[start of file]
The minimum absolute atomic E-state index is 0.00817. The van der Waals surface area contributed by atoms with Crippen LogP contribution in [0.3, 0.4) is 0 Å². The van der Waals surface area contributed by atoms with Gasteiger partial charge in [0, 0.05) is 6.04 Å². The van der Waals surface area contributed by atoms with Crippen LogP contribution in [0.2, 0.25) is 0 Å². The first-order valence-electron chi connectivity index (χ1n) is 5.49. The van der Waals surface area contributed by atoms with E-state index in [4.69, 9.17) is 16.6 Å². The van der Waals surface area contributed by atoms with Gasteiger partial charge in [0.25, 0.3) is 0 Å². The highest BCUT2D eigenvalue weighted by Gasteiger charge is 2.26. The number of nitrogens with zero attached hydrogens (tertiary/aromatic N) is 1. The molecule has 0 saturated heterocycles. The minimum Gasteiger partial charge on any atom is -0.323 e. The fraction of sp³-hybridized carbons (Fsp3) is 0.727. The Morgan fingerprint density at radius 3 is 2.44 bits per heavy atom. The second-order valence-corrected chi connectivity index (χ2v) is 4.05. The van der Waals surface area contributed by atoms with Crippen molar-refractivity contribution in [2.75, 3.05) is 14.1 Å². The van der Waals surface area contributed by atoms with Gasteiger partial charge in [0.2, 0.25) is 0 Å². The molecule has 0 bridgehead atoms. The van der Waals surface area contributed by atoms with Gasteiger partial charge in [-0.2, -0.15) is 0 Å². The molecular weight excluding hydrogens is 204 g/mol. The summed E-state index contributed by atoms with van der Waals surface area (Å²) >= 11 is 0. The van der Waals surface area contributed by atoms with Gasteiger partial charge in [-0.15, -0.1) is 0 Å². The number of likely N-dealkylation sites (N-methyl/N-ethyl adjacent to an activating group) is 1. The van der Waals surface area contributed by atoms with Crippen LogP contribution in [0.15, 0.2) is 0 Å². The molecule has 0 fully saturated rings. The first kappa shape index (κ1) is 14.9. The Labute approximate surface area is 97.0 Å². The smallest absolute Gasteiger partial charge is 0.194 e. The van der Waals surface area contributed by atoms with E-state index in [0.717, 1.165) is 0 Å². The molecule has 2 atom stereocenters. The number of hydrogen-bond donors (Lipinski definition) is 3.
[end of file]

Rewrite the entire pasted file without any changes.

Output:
The minimum absolute atomic E-state index is 0.00817. The van der Waals surface area contributed by atoms with Crippen LogP contribution in [0.3, 0.4) is 0 Å². The van der Waals surface area contributed by atoms with Gasteiger partial charge in [0, 0.05) is 6.04 Å². The van der Waals surface area contributed by atoms with Crippen LogP contribution in [0.2, 0.25) is 0 Å². The first-order valence-electron chi connectivity index (χ1n) is 5.49. The van der Waals surface area contributed by atoms with E-state index in [4.69, 9.17) is 16.6 Å². The van der Waals surface area contributed by atoms with Gasteiger partial charge in [0.25, 0.3) is 0 Å². The highest BCUT2D eigenvalue weighted by Gasteiger charge is 2.26. The number of nitrogens with zero attached hydrogens (tertiary/aromatic N) is 1. The molecule has 0 saturated heterocycles. The minimum Gasteiger partial charge on any atom is -0.323 e. The fraction of sp³-hybridized carbons (Fsp3) is 0.727. The Morgan fingerprint density at radius 3 is 2.44 bits per heavy atom. The second-order valence-corrected chi connectivity index (χ2v) is 4.05. The van der Waals surface area contributed by atoms with Crippen molar-refractivity contribution in [2.75, 3.05) is 14.1 Å². The van der Waals surface area contributed by atoms with Gasteiger partial charge in [0.2, 0.25) is 0 Å². The molecule has 0 bridgehead atoms. The van der Waals surface area contributed by atoms with Gasteiger partial charge in [-0.2, -0.15) is 0 Å². The molecular weight excluding hydrogens is 204 g/mol. The summed E-state index contributed by atoms with van der Waals surface area (Å²) >= 11 is 0. The van der Waals surface area contributed by atoms with Gasteiger partial charge in [-0.15, -0.1) is 0 Å². The number of likely N-dealkylation sites (N-methyl/N-ethyl adjacent to an activating group) is 1. The van der Waals surface area contributed by atoms with Crippen LogP contribution in [0.15, 0.2) is 0 Å². The molecule has 0 fully saturated rings. The first kappa shape index (κ1) is 14.9. The Labute approximate surface area is 97.0 Å². The smallest absolute Gasteiger partial charge is 0.194 e. The van der Waals surface area contributed by atoms with E-state index in [0.717, 1.165) is 0 Å². The molecule has 2 atom stereocenters. The number of hydrogen-bond donors (Lipinski definition) is 3.